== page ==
Yes, we know we repeat ourselves often when it comes to how important it is to slow down and breathe all of Buenos Aires all in, and no, it’s not good for SEO, but just trust us on this — you probably won’t enjoy Buenos Aires if you can’t appreciate a simple walk down a street in a foreign city. Still, while we believe all porteño streets are special in their own way, some are, admittedly, more photogenic than others.
Avenida de Mayo
Few streets in Buenos Aires contain as much history as the Avenida de Mayo, and with history comes some of the best art-nouveau architecture and classic, porteño ambience the city has to offer. The avenue was the city’s first, and was inaugurated by President Don Torcuato de Alvear in 1894 as a symbol of modernity and Argentina’s mission to place itself on the map as a sophisticated, European metropolis.
Connecting the Plaza de Mayo and Plazo Congreso between ten blocks, some of the famous sights lining the avenue are Café Tortoni, the oldest café in the city, Palacio Barolo, which was designed by Mario Palanti, a pupil of Dante’s (yes, Dante’s Inferno Dante), and long-established hotels such as the Hotel Castelar, Hotel Chile, and the ex Hotel Paris.
Avenida Corrientes is long, but the most recognizable section, stretching from Avenida 9 de Julio to Avenida Callao, is the heart of theater in Buenos Aires. Porteños, being the dramatic, passionate people they are, absolutely love the theater.
People of all ages – and theatrical taste – can flock to the Avenida Corrientes to see classics such as Chicago, The Phantom of the Opera, Mama Mia, or… “Ya se que te gusta el whisky,” which translates to, “I Already Know You Like Whiskey”. This wide spectrum of attractions always draws an interesting crowd to this street, and Avenida Corrientes provides all the big city lights you need for a great night shot.
Sometimes the streets of Buenos Aires don’t give us what we expect as tourists or foreigners in Buenos Aires, but Calle Balcarce is one of them that does. You want cobblestone streets? Got it. Want the sound of tango music seeping out of old bars where old friends meet ritually to play bridge while sipping on wine with seltzer water? Well, something like that is probably happening there.
Trendy restaurants, bars and boutiques are to be found, but they are scattered between old houses and narrow walkways where not much has changed in the past century, dominated by the rustic charm of San Telmo and Monserrat, the neighborhoods Calle Balcarce traverses.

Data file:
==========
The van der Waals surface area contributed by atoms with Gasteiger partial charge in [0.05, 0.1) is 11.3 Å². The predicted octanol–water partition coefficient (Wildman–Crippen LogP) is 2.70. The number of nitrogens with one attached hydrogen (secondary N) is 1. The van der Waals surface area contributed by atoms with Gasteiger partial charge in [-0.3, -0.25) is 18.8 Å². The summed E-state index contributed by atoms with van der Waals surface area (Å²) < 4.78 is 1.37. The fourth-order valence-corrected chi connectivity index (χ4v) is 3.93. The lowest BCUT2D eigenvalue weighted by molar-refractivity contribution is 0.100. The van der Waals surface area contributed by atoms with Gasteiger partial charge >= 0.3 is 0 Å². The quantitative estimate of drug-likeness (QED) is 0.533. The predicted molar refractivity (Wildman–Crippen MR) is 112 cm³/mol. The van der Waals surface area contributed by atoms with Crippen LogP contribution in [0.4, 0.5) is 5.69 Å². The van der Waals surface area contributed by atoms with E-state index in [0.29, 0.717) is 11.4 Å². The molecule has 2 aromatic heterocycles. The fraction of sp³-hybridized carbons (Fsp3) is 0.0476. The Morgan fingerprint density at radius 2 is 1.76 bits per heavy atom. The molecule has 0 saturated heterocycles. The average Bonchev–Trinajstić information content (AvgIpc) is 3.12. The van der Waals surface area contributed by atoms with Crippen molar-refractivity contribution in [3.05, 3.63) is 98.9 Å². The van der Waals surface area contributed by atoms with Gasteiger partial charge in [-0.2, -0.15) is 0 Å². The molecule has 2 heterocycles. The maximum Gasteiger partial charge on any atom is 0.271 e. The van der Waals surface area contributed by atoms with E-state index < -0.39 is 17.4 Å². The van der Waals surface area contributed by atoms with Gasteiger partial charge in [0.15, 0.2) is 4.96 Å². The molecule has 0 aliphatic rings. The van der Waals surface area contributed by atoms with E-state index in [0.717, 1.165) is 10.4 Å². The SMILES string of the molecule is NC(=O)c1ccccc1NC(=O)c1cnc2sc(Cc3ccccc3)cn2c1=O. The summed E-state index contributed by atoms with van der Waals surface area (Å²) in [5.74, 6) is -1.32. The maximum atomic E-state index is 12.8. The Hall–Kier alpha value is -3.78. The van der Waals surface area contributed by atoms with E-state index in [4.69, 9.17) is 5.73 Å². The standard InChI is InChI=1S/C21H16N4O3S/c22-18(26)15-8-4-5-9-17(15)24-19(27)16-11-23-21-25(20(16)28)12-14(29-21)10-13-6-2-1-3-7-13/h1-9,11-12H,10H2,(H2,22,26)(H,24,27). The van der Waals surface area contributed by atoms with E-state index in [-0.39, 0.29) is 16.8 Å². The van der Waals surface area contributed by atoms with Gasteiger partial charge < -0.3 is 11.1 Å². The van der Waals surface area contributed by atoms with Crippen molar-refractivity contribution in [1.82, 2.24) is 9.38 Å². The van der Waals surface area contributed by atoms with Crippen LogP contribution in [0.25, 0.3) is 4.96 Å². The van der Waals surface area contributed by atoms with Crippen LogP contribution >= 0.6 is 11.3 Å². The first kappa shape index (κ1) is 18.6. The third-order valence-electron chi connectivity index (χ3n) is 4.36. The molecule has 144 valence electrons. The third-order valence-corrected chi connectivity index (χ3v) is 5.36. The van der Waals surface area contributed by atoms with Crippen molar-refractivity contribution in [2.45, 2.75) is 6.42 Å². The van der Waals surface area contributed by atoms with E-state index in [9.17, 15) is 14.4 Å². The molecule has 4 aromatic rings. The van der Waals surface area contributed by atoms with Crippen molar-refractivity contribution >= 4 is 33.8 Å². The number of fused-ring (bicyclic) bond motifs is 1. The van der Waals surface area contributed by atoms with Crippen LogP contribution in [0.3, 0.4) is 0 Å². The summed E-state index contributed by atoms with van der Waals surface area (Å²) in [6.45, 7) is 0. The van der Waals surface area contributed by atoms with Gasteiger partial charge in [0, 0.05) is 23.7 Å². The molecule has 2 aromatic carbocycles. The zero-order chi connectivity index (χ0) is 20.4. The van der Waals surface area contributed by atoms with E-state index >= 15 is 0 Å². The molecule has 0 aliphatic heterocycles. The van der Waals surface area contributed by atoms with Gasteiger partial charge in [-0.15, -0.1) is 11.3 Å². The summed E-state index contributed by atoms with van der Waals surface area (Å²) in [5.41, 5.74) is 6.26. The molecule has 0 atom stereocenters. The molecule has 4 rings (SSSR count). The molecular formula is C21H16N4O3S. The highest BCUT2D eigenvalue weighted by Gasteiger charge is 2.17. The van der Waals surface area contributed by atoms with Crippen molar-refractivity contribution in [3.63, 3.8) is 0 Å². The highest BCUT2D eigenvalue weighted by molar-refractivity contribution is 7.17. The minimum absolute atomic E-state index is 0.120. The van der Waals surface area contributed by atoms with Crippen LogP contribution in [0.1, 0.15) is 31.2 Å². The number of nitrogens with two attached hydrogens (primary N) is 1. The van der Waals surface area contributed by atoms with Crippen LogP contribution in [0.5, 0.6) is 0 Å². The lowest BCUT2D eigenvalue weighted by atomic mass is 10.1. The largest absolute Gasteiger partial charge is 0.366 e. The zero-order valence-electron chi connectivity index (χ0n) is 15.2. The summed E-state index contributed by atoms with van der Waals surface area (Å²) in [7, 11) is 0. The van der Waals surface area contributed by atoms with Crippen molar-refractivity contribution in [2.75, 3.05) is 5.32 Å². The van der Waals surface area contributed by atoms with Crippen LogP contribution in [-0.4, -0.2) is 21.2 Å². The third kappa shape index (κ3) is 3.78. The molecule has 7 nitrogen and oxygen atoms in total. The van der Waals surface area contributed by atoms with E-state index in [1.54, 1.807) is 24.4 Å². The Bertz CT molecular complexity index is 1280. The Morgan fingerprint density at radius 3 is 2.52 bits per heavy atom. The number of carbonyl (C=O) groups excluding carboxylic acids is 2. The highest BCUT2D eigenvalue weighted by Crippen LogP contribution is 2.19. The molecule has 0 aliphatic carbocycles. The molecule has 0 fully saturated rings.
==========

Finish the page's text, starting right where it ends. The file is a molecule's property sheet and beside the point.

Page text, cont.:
You can tell that the area has seen a lot – a huge immigrant influx and construction of still-standing colonial mansions in the late 19th century, markets and the spread of epidemics like Yellow Fever, which were amplified by Calle Balcarce’s proximity to the river. If you happen to be in San Telmo on a Sunday like many of your fellow visitors to Buenos Aires, a detour to Calle Balcarce provides all of San Telmo’s appeal without Calle Defensa’s congestion.
Those Little Passageways in Palermo:
Santa Rosa, Soria and Russell
You know those cute little side streets, alleys and passageways that are usually covered in vines, old bicycles with baskets and things that convince you that living there would mean a life of pure bliss, like you just have to find a way to move there because it will solve all your life’s problems? Usually you aren’t the only one that feels that way and finding an apartment on one of them would be almost impossible or very expensive, but photographs are free, and these little “pasajes,” Soria, Santa Rosa and Russell, at Serrano 1800, 1700 and 1600, respectively, are scattered through the shopping and gastronomical district of Palermo, mostly covered in the kind of adorable street art you want to stencil on your t-shirts. Or hey, now that the Facebook Timeline is out, these pics could make a great Cover Photo. Admit it, you’ve had a hard time picking one.
Every major city has one of them. Fifth Avenue, Madison Avenue, Bond Street, Rue du Faubourg Saint-Honoré. Just walking down them makes you feel classy, and you have to wonder who can actually afford to shop in these stores. But admit it, you love walking down those streets, so you would love the Avenida Alvear, which is home to Louis Vuitton, Hermes, Ralph Lauren, Ferragamo, Escada and Cartier.
Now what can they offer a photographer? Well, anything shiny, colorful, furry or gold is usually a nice focal point for a picture, so what could go wrong? Plus, with money comes attitude, photogenic fur coats, little dogs in handbags, and maybe people who talk like this after a few too many cocktails at a fancy business brunch at the Palacio Alvear Hotel:
Foto Ruta does not condone drunk driving. We do, however, appreciate malbec’s ability to enhance the magic of the streets of Buenos Aires (although it might not help our photography skills).